Financial Services Regulatory Authority of Ontario Launches First Life and Health Insurance Agent Oversight Framework: What Insurers and Intermediaries Need to Know – Finance & Banking

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On March 29, 2022, the Financial Services Regulatory Authority of Ontario (FSRA) announced the launch of its first Life and Health Agent (agents of life) Oversight framework (the Framework). According to FSRA, the [F]ramework will ensure that the life [A]Men in Ontario are subject to proactive oversight for the first time since 2018, promoting transparency and disclosure of information, while deterring deceptive or fraudulent behavior, practices and activities.

For context, a new unit dedicated to personal insurance agents (the LAU) was created within the ARSF Market Conduct Group in late 2020 to develop and implement the framework. The framework was developed in four phases over the course of 2021, with the aim of enabling FSRA to actively supervise life insurance agents while developing the risk profiling and review tools in the frame of the frame. In addition, the framework is linked to existing regulatory requirements for life agents and includes the following four key elements: (i) life agent risk profiling; (ii) life agent examinations; (iii) communications and enforcement actions; and (iv) reports.

The following overview will provide (i) a brief summary of the four phases of Framework implementation; and (ii) the key elements of the framework and its implications for those carrying on life and health insurance business in Ontario.

I. Framework development and implementation phases

(a) Phase 1 – Supervision of Life Agents (December 2020 to June 2021)

Until the creation of the LAU, there had been no proactive supervision of life insurance agents in Ontario since 2018. Prior to the formation of the FSRA, the supervision of life insurance agents in Ontario was generally done in a reactive manner. In January 2021, FSRA launched pilot exam programs (the Pilot exams) to investigate certain life insurance agents who had been the subject of a life insurance agent declaration form (LARF) or consumer complaint (since the creation of the FSRA in 2019).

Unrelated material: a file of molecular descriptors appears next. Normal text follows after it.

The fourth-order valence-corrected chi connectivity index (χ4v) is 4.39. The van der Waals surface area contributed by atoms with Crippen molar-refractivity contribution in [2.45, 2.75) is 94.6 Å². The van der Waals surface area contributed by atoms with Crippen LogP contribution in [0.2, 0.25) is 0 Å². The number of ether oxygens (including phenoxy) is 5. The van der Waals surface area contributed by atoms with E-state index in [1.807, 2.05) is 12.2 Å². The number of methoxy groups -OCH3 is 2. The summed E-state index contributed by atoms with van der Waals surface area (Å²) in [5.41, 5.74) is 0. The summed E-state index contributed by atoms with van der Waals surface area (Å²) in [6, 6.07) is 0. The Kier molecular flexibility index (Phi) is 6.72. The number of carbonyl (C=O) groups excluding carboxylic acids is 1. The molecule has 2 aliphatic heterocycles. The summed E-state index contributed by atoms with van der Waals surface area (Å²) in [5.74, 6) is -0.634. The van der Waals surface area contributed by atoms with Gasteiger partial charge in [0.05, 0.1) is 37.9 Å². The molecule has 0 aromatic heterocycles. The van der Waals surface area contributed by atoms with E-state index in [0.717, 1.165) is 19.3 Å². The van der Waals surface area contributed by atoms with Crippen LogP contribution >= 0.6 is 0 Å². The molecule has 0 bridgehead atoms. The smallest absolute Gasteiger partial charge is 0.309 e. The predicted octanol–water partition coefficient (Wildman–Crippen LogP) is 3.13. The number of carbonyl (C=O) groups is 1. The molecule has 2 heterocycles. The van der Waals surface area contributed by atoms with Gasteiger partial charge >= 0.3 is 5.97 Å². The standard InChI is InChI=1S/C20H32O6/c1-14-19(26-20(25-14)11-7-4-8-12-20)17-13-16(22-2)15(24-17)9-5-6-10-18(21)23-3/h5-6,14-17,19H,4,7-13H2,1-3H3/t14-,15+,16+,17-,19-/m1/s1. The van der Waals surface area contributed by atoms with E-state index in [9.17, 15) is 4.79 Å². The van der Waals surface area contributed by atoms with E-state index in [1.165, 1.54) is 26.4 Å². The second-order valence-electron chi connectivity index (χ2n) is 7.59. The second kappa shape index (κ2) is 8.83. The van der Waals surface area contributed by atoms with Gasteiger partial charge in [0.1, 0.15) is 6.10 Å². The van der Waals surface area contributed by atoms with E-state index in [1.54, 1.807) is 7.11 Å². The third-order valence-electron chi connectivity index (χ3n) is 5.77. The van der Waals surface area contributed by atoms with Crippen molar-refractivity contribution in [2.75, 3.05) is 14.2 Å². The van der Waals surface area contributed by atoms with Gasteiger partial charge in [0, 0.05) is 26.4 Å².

(b) Phase 2 – Framework development (July to October 2021)

During Phase 2, FSRA began developing the framework based on the results of pilot reviews, its review of LARFs, and additional ad hoc reviews conducted during Phase 1 (listed directly above) . In addition, FSRA organized some “road shows” to present the LAU to industry stakeholders and obtain feedback on the development of the framework.

(c) Phase 3 – Implementation of the framework (November 2021 to March 2022)

FSRA implemented the framework and began proactive reviews of life insurance agents using available risk profiles. This included reviewing certain dual-licensed mortgage broker life insurance agents who had been disciplined by another regulator since 2019, and certain life insurance agents who were subject to consumer complaints.

(d) Phase 4 – March 2022 and beyond

Going forward, FSRA recognizes that efficiency and technology will allow UAL to perform a greater number of examinations (as defined below). However, FSRA plans to consult with industry stakeholders on: (i) what volume of examinations is considered “reasonable and proportionate”; (ii) how life agent relationships can be improved; and (iii) how industry best practices can be incorporated into the framework in the future.

II. Key elements of the Framework

The framework has four key elements, each of which will be described in more detail below.

(a) Risk profile of life insurance agents